The decline of Sandz had begun at the beginning of the 17th century as the result of a great fire that took place in 1522. The city emerged from the disaster and began again to rebuild the city and blossom as a commercial center. Sandz was again an important commercial center. This did not happen after the second fire in 1611. On June 19th 1611 a fire destroyed the entire city, the surrounding walls and strong forts. The burned-out residents of the city saw in the fire a divine punishment for the behavior of the city population.

[Page 40]

A clue to this reasoning was found in a line of the prophet Yeshayahu (line 58, section A). The phrase
was chiseled in Latin at the main church (Collegiate, today the Fare) above the pulpit: “Call with a full voice, do not restrain yourself, just like a shofar [ram's horn] blow with all your might and tell my people their sins - the entire line disappeared in the fire except for the last two words “ their sins”…[24]

But the city could not rebuild itself in spite of all the efforts. The fire was not the only reason for the failure to regain the position enjoyed previously. Another more serious reason was the corruption and misuse of funds by the city councilors and municipal officials. Large sums of money paid for the reconstruction and fortification of the walls and the city were pocketed. Furthermore, Sandz was also seriously affected, as were other Polish cities during the second half of the 17th century by various destructive wars:

Following the Cossack uprising in 1648 came the Swedish invasion in 1655 and the primary fighting took place in the Galician part of Poland as well as the Western part of the kingdom. The city of Sandz did not suffer too much from the Swedish soldiers but in 1655 the Polish liberators under the command of Czarneicki drove out the Swedes in 1656, liberated the city and robbed it of every single thing and then demolished the houses.

Within the year, in 1657, the Cossacks and the troops of the duke of seven Hungarian counties, Rákóczy an ally of the Swedes, conquered the city. Sandz was again robbed of everything of value and the city was devastated. The city was again plundered within 10 years, in 1666, by “their own” Polish forces during the civil war that Marshall Jerzy Lubomirski organized against the King.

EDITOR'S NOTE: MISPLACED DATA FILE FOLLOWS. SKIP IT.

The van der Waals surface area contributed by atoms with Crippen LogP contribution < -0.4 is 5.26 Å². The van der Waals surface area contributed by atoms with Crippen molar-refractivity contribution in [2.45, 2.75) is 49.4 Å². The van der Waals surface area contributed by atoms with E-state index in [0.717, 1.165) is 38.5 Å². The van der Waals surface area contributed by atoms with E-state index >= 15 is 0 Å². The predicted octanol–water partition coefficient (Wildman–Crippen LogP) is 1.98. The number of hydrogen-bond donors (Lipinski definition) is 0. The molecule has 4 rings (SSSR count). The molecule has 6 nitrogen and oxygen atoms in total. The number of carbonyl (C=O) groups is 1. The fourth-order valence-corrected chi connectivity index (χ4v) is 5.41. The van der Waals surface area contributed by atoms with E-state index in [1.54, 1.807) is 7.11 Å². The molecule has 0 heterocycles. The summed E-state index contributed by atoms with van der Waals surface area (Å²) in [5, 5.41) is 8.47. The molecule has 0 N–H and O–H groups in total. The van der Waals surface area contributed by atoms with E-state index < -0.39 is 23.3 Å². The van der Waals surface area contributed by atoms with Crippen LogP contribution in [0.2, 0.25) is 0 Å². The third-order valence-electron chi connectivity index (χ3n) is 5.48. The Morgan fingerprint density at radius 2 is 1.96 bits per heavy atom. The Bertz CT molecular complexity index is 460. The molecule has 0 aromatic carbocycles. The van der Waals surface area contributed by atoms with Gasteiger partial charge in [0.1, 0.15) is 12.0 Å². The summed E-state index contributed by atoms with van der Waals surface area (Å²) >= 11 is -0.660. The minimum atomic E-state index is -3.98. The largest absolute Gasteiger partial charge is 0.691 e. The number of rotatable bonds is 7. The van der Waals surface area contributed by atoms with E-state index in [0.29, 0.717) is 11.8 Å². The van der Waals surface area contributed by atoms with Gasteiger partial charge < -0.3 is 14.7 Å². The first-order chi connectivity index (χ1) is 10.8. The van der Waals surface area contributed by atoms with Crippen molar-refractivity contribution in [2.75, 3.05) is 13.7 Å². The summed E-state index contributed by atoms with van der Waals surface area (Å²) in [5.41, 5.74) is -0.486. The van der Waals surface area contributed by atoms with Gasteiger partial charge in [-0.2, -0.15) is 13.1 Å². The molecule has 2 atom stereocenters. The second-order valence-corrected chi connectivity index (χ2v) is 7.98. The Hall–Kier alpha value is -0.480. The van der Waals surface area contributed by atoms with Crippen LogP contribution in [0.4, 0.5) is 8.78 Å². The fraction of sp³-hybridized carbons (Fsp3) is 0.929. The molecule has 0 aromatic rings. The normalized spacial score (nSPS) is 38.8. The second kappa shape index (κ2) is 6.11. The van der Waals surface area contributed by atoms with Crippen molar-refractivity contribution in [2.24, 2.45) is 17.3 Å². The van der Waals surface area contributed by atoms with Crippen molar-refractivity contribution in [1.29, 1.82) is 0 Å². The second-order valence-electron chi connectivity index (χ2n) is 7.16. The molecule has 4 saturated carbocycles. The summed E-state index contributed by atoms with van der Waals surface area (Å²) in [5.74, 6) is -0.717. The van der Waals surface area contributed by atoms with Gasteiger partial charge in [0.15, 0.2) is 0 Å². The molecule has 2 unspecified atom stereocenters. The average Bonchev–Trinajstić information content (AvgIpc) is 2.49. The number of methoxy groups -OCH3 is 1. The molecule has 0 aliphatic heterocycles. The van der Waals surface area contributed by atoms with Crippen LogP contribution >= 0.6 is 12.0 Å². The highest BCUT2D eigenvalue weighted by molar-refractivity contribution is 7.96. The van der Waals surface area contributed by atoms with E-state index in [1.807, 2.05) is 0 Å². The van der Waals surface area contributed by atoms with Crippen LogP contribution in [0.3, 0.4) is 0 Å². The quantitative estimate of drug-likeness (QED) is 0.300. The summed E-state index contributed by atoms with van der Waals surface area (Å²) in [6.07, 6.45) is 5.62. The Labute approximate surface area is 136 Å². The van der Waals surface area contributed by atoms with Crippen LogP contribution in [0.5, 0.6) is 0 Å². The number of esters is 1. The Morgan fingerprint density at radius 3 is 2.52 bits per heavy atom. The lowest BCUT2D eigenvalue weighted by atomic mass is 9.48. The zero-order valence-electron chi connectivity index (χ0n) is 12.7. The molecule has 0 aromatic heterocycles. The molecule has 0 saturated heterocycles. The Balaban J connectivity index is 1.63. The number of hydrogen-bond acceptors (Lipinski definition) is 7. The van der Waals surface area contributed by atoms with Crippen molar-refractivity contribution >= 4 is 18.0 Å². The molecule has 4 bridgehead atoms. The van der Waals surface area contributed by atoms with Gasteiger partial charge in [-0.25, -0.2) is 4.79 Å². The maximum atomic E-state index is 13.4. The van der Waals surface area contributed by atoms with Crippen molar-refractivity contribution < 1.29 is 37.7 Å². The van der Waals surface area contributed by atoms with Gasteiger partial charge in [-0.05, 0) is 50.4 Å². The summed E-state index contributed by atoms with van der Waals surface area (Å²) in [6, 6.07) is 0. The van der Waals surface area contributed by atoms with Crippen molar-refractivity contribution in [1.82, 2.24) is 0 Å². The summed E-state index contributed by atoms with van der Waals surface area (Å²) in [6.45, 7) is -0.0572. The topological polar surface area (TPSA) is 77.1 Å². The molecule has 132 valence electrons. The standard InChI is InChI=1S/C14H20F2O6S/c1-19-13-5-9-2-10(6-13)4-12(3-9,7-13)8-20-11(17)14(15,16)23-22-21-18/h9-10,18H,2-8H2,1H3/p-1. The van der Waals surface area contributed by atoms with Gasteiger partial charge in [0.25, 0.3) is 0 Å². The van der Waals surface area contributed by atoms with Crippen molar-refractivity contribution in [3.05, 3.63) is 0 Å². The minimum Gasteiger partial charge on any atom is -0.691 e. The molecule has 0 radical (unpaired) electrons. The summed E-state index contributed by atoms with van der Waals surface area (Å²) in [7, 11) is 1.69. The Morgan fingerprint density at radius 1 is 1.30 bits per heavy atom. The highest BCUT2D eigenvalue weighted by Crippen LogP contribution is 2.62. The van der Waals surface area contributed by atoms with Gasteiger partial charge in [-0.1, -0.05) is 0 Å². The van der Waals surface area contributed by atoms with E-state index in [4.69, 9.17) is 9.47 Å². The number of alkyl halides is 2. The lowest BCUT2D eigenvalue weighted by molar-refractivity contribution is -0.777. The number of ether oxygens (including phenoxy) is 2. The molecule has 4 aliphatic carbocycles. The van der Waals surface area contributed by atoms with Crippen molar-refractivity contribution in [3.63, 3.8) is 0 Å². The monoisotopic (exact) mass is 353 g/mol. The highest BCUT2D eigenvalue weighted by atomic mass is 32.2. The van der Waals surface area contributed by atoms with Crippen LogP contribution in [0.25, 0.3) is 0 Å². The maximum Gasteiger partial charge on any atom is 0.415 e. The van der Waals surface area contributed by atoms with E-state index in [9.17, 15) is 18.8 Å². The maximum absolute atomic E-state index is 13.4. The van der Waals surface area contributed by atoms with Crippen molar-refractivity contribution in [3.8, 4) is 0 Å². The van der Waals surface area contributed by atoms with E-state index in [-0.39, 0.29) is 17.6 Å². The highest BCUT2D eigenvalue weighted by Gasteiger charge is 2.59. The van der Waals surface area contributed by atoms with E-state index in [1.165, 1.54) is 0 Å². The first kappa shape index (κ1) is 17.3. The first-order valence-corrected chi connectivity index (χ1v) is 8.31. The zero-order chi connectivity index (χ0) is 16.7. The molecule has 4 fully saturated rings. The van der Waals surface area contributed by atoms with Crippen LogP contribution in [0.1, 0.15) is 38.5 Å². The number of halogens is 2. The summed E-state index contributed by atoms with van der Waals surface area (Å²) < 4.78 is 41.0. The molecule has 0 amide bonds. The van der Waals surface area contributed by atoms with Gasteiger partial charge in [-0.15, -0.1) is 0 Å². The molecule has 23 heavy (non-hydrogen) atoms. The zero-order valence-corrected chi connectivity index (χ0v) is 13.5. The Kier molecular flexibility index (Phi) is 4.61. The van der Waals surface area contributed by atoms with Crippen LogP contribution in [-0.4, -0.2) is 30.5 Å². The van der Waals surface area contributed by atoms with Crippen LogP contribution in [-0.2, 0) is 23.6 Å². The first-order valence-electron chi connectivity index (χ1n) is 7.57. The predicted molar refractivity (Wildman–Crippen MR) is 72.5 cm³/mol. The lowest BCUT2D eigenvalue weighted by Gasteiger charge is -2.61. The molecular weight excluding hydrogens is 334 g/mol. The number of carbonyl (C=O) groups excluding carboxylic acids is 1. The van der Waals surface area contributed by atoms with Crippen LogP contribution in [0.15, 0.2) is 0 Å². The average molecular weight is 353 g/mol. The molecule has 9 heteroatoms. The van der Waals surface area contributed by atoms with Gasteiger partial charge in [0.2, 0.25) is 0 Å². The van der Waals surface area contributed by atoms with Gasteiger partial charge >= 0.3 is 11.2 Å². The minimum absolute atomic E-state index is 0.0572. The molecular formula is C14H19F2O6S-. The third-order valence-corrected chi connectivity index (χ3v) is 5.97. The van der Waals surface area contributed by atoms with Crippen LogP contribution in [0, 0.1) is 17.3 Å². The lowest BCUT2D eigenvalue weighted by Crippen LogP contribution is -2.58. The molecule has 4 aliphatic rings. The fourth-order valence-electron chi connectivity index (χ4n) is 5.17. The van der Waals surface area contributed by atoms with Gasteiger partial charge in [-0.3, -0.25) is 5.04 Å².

Not less fatal than the wars themselves was the painful after effect left in those times by the wars, especially diseases and plagues. The epidemic that spread in 1661 from Lemberg to the area of Krakow and down to the Carpathian Mountains also claimed many victims in Sandz. Another such terrible epidemic swept through Sandz in 1665 and annihilated a portion of the population.

The tragic result of the wars and the epidemics was the terrible devastation of city of Sandz. In 1665 a royal commission surveyed the city and recorded that Sandz had but 1320 residents, all included. [25] The city reached such a low point that they had almost as small a population of Old Sandz counted as 947 souls. The city of Sandz and the suburbs did not amount to 200 inhabited houses. The number of demolished houses equaled the inhabited ones. There were a number of empty lots.

[Page 41]

The city that was famous for its artisan production, especially weaving, had a mere 40 artisans. Ten of them were shoemakers. [26]

The administrator of the city, Alexander Michal Lubomirski, realized that his city was in a terrible state and that he must act. Concerned with the situation of the city and the country in general, he went to the king and asked him to lift the ban on Jewish residence in the city in order to populate the devastated city and build up business there. He proposed that Jews be permitted to settle in the destroyed homes and be allowed to trade. These actions, he assured the king, would get the city out of the terrible situation. The sneaky administrator even added that the residents of the city were in full agreement with these proposals. The King, Michal Coribut Wisznowiecki accepted the arguments particularly since he wanted to insure a source of revenue for the royal treasury. He therefore issued in 1673 the following privileges to the Jews in Sandz (in brief):

“Taking into account that, because of a drawn out plague and in addition the Swedish war caused by the attack of the Hungarians* together with the Cossacks and other terrible calamities, the city has reached a state where many houses are empty and abandoned. Because of all this, the remaining residents of the city have declared that they cannot pay the taxes that the city is supposed to pay to the royal treasury. They have therefore consented to permit Jews to settle in the abandoned houses. The decision is to be carried out instantly in order to improve the situation of the city. We therefore permit the Jews to buy, improve and sell houses and to trade. They may not harm Christians and with the warning that they may not live among Christians. They are forbidden to trade in holy items or deal in anything profane or with underhanded means. They must respect the Christian faith or face serious charges. The Jews will pay taxes just as every other resident”. [27]